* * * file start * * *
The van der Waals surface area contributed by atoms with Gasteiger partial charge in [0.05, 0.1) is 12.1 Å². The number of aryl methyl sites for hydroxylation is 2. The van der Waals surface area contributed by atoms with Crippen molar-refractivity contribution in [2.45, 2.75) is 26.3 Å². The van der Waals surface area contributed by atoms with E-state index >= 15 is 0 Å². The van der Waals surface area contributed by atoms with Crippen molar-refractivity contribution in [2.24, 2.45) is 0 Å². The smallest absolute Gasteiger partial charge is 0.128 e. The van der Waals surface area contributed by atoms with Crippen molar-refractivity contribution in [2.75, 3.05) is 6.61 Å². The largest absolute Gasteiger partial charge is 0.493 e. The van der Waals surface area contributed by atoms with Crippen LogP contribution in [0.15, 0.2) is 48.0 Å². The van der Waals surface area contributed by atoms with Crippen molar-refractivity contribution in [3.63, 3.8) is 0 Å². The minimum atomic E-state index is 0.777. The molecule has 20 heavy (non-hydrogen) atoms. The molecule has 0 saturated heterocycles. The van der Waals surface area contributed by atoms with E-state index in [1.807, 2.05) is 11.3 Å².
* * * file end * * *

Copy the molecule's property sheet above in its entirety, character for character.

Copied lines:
The van der Waals surface area contributed by atoms with Gasteiger partial charge in [0.05, 0.1) is 12.1 Å². The number of aryl methyl sites for hydroxylation is 2. The van der Waals surface area contributed by atoms with Crippen molar-refractivity contribution in [2.45, 2.75) is 26.3 Å². The van der Waals surface area contributed by atoms with E-state index >= 15 is 0 Å². The van der Waals surface area contributed by atoms with Crippen molar-refractivity contribution in [2.24, 2.45) is 0 Å². The smallest absolute Gasteiger partial charge is 0.128 e. The van der Waals surface area contributed by atoms with Crippen molar-refractivity contribution in [2.75, 3.05) is 6.61 Å². The largest absolute Gasteiger partial charge is 0.493 e. The van der Waals surface area contributed by atoms with Crippen LogP contribution in [0.15, 0.2) is 48.0 Å². The van der Waals surface area contributed by atoms with Crippen molar-refractivity contribution in [3.63, 3.8) is 0 Å². The minimum atomic E-state index is 0.777. The molecule has 20 heavy (non-hydrogen) atoms. The molecule has 0 saturated heterocycles. The van der Waals surface area contributed by atoms with E-state index in [1.807, 2.05) is 11.3 Å².